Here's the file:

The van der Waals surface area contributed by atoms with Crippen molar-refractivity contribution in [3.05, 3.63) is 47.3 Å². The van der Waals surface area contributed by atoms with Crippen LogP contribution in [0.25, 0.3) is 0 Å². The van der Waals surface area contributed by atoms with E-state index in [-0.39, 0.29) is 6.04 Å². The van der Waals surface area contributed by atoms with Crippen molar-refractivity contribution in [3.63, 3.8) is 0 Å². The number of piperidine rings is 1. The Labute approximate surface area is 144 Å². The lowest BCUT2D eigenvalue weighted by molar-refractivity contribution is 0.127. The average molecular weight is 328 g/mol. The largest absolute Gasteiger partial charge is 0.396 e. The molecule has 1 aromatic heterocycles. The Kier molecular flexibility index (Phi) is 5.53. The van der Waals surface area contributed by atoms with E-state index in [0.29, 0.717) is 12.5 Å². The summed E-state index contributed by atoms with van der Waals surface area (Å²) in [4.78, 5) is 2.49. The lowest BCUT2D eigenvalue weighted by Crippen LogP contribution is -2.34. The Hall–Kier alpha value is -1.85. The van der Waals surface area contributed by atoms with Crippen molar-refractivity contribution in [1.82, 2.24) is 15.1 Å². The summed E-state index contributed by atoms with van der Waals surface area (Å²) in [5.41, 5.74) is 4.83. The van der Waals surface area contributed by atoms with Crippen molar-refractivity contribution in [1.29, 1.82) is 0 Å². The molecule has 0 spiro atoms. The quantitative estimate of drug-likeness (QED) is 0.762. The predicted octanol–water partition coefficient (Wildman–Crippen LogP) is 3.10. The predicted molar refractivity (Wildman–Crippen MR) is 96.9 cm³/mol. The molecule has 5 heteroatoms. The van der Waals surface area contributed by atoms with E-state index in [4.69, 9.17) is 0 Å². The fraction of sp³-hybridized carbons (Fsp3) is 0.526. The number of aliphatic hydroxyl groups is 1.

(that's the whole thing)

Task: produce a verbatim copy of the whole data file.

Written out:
The van der Waals surface area contributed by atoms with Crippen molar-refractivity contribution in [3.05, 3.63) is 47.3 Å². The van der Waals surface area contributed by atoms with Crippen LogP contribution in [0.25, 0.3) is 0 Å². The van der Waals surface area contributed by atoms with E-state index in [-0.39, 0.29) is 6.04 Å². The van der Waals surface area contributed by atoms with Crippen molar-refractivity contribution in [3.63, 3.8) is 0 Å². The number of piperidine rings is 1. The Labute approximate surface area is 144 Å². The lowest BCUT2D eigenvalue weighted by molar-refractivity contribution is 0.127. The average molecular weight is 328 g/mol. The largest absolute Gasteiger partial charge is 0.396 e. The molecule has 1 aromatic heterocycles. The Kier molecular flexibility index (Phi) is 5.53. The van der Waals surface area contributed by atoms with E-state index in [0.29, 0.717) is 12.5 Å². The summed E-state index contributed by atoms with van der Waals surface area (Å²) in [4.78, 5) is 2.49. The lowest BCUT2D eigenvalue weighted by Crippen LogP contribution is -2.34. The Hall–Kier alpha value is -1.85. The van der Waals surface area contributed by atoms with Crippen molar-refractivity contribution in [1.82, 2.24) is 15.1 Å². The summed E-state index contributed by atoms with van der Waals surface area (Å²) in [5.41, 5.74) is 4.83. The van der Waals surface area contributed by atoms with Crippen molar-refractivity contribution in [1.29, 1.82) is 0 Å². The molecule has 0 spiro atoms. The quantitative estimate of drug-likeness (QED) is 0.762. The predicted octanol–water partition coefficient (Wildman–Crippen LogP) is 3.10. The predicted molar refractivity (Wildman–Crippen MR) is 96.9 cm³/mol. The molecule has 5 heteroatoms. The van der Waals surface area contributed by atoms with E-state index in [4.69, 9.17) is 0 Å². The fraction of sp³-hybridized carbons (Fsp3) is 0.526. The number of aliphatic hydroxyl groups is 1.